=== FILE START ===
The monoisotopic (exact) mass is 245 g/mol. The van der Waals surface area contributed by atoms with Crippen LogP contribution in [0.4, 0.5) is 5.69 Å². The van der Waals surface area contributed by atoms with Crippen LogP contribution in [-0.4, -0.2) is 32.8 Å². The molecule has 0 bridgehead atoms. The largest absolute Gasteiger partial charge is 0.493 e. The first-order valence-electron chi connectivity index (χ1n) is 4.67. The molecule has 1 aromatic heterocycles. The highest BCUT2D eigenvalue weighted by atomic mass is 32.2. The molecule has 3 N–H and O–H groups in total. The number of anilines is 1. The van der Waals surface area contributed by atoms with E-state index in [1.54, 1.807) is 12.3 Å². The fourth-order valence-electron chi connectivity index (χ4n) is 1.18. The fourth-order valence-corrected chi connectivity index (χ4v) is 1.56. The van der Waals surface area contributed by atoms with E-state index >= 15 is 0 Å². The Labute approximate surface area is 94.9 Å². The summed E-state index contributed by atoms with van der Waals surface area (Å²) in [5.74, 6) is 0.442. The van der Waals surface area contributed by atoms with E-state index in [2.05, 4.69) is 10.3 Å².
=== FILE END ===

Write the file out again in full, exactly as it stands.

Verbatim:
The monoisotopic (exact) mass is 245 g/mol. The van der Waals surface area contributed by atoms with Crippen LogP contribution in [0.4, 0.5) is 5.69 Å². The van der Waals surface area contributed by atoms with Crippen LogP contribution in [-0.4, -0.2) is 32.8 Å². The molecule has 0 bridgehead atoms. The largest absolute Gasteiger partial charge is 0.493 e. The first-order valence-electron chi connectivity index (χ1n) is 4.67. The molecule has 1 aromatic heterocycles. The highest BCUT2D eigenvalue weighted by atomic mass is 32.2. The molecule has 3 N–H and O–H groups in total. The number of anilines is 1. The van der Waals surface area contributed by atoms with E-state index in [1.54, 1.807) is 12.3 Å². The fourth-order valence-electron chi connectivity index (χ4n) is 1.18. The fourth-order valence-corrected chi connectivity index (χ4v) is 1.56. The van der Waals surface area contributed by atoms with E-state index >= 15 is 0 Å². The Labute approximate surface area is 94.9 Å². The summed E-state index contributed by atoms with van der Waals surface area (Å²) in [5.74, 6) is 0.442. The van der Waals surface area contributed by atoms with E-state index in [2.05, 4.69) is 10.3 Å².